Dr. Atul Mehta Saves Life, Couple Give $2 Million Endowed Chair to Cleveland Clinic

Dr. Atul Mehta Saves Life, Couple Give $2 Million Endowed Chair to Cleveland Clinic

Dr. Atul Mehta, a transplant physician, saved the life of one of his patients, whom he had selected as a match to receive a double lung transplant. As a thank you, the woman whose life he saved, Lori Buoncore, gave the facility where Mehta works, the Cleveland Clinic, a $2 million gift in the form of the Buoncore Family Endowed Chair in Lung Transplantation.

“I was humbled by Mrs. and Mr. Buoncore’s generosity,” Mehta said. “I knew that this type of recognition comes with higher responsibility. I feel obligated to the entire transplant community.” Now, a year after the surgery, Buoncore is doing well. The national survival rate post-transplant surgery is more than 80 percent. “Saving someone’s life is beyond my capabilities,” Mehta noted. “My professional career is built upon providing my patients honest opinion and helping them make right decision for their health.”

Mehta selects patients for lung transplant and takes care of them after the transplantation is done. Buoncore, 60, in 2008 was diagnosed with interstitial lung disease – a disease that damages lung tissues, inflames the air sacs, and can cause permanent scarring of the tissues between the air sacs, making it very difficult to breathe.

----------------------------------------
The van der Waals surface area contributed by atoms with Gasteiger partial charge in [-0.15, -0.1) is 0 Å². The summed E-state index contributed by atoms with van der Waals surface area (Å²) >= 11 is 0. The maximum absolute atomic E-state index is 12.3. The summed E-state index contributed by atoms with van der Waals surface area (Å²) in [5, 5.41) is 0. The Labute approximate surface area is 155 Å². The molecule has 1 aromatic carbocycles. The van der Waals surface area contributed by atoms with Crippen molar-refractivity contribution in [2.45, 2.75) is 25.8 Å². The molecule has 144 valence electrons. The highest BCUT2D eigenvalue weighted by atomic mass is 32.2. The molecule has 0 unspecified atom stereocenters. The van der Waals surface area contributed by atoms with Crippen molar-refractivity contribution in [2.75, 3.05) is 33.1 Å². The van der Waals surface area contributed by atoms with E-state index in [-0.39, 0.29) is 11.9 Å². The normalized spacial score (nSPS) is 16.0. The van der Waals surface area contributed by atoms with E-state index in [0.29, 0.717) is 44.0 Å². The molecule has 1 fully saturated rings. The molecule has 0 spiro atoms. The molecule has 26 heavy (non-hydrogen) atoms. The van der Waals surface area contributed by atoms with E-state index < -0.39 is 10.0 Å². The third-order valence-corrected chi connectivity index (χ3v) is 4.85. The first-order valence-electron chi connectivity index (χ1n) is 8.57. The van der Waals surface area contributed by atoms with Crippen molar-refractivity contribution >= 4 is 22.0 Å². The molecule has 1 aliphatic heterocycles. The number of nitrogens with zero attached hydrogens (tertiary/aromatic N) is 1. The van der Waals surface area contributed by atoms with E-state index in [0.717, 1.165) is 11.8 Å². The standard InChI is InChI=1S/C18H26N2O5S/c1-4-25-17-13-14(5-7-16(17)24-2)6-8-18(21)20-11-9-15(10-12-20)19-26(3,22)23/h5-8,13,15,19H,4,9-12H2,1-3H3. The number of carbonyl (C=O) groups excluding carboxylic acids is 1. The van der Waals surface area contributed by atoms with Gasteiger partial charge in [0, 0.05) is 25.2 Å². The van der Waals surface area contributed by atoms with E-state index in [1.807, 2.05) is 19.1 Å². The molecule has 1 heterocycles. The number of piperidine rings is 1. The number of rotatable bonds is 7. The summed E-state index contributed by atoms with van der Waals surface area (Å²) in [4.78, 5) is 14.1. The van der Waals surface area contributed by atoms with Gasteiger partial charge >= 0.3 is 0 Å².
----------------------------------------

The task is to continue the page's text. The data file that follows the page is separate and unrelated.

Needing a lung transplant, Buoncore turned to Mehta and went on the transplant list in August 2014. She was notified of a match that was available just three months later in November 2014. She checked in and received a double lung transplant. “Proper selection of the recipient as well as the donor and the lifelong care of the transplant patient is equally important for the successful outcome,” the 62-year-old physician told India-West.

Mehta was born in Gujarat and currently resides in Moreland Hills, Ohio. He earned his undergraduate degree at Saint Xaviers College in Ahmedabad and his medical degree at N.H.L. Municipal Medical College at Gujarat University. Following medical school, Mehta completed an internship and residency in Ahmedabad, then residencies in Drexel Hill and Easton, Penn., as well as in Trenton, N.J. Additionally, he completed a fellowship at the Cleveland Clinic.

With decades of experience, Mehta said receiving a life-saving transplant is often a second chance at life.

“Many patients consider their transplant date as their second birth date,” he said. Buoncore and her husband Rick took the successful transplant and subsequent treatment to another level with the $2 million gift. The endowed chair, which is in the Buoncore name, was intended to have Mehta’s name, but he declined the offer. However, the Buoncores have said once the pulmonologist retires, the chair for the Lung Transplant Program will shift into his name.

Mehta has accomplished a lot in his career, including receiving the Gustav Killian Centenary Award for contributions in the field of bronchoscopy and interventional pulmonology by the World Association for Bronchology and Interventional Pulmonology, and the Pasquale Ciaglia Award for contributions in the field of interventional pulmonology by the American College of Chest Physicians.

He has also previously received funding by the Brundige family for bronchoscopy work. Despite all he has achieved, Mehta truly remains humbled. “Having an endowed chair is an honor,” he said. “But my bigger honor is when a patient asks me to participate in his or her medical care.”

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